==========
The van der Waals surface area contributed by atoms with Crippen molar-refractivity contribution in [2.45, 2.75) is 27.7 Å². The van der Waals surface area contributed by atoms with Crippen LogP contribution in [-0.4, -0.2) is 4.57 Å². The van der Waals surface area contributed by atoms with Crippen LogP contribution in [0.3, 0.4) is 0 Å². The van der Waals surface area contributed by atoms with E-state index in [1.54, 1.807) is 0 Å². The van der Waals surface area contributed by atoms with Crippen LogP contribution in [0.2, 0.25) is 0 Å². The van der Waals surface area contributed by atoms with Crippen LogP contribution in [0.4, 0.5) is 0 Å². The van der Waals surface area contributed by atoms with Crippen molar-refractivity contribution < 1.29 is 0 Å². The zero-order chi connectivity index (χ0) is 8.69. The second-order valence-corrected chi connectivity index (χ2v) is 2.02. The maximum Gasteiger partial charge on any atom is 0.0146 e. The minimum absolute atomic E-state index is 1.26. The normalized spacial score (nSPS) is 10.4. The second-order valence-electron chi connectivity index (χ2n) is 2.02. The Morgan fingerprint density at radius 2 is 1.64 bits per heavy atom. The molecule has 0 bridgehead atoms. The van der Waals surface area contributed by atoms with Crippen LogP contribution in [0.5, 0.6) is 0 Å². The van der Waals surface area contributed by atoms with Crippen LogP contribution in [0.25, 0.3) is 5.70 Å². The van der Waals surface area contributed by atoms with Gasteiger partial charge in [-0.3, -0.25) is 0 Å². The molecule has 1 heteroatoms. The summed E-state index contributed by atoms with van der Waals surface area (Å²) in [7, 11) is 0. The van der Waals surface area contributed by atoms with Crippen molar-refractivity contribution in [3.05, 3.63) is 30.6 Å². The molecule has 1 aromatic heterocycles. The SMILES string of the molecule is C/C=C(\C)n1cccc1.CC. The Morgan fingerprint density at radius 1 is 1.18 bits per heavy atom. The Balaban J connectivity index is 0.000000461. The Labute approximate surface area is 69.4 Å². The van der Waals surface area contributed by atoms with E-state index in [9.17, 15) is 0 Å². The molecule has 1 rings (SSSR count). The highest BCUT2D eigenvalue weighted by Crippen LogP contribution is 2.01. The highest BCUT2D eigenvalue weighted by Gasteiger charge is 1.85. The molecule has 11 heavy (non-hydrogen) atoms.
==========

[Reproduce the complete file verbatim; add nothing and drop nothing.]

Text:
The van der Waals surface area contributed by atoms with Crippen molar-refractivity contribution in [2.45, 2.75) is 27.7 Å². The van der Waals surface area contributed by atoms with Crippen LogP contribution in [-0.4, -0.2) is 4.57 Å². The van der Waals surface area contributed by atoms with Crippen LogP contribution in [0.3, 0.4) is 0 Å². The van der Waals surface area contributed by atoms with E-state index in [1.54, 1.807) is 0 Å². The van der Waals surface area contributed by atoms with Crippen LogP contribution in [0.2, 0.25) is 0 Å². The van der Waals surface area contributed by atoms with Crippen LogP contribution in [0.4, 0.5) is 0 Å². The van der Waals surface area contributed by atoms with Crippen molar-refractivity contribution < 1.29 is 0 Å². The zero-order chi connectivity index (χ0) is 8.69. The second-order valence-corrected chi connectivity index (χ2v) is 2.02. The maximum Gasteiger partial charge on any atom is 0.0146 e. The minimum absolute atomic E-state index is 1.26. The normalized spacial score (nSPS) is 10.4. The second-order valence-electron chi connectivity index (χ2n) is 2.02. The Morgan fingerprint density at radius 2 is 1.64 bits per heavy atom. The molecule has 0 bridgehead atoms. The van der Waals surface area contributed by atoms with Crippen LogP contribution in [0.5, 0.6) is 0 Å². The van der Waals surface area contributed by atoms with Crippen LogP contribution in [0.25, 0.3) is 5.70 Å². The van der Waals surface area contributed by atoms with Gasteiger partial charge in [-0.3, -0.25) is 0 Å². The molecule has 1 heteroatoms. The summed E-state index contributed by atoms with van der Waals surface area (Å²) in [7, 11) is 0. The van der Waals surface area contributed by atoms with Crippen molar-refractivity contribution in [3.05, 3.63) is 30.6 Å². The molecule has 1 aromatic heterocycles. The SMILES string of the molecule is C/C=C(\C)n1cccc1.CC. The Morgan fingerprint density at radius 1 is 1.18 bits per heavy atom. The Balaban J connectivity index is 0.000000461. The Labute approximate surface area is 69.4 Å². The van der Waals surface area contributed by atoms with E-state index in [9.17, 15) is 0 Å². The molecule has 1 rings (SSSR count). The highest BCUT2D eigenvalue weighted by Crippen LogP contribution is 2.01. The highest BCUT2D eigenvalue weighted by Gasteiger charge is 1.85. The molecule has 11 heavy (non-hydrogen) atoms.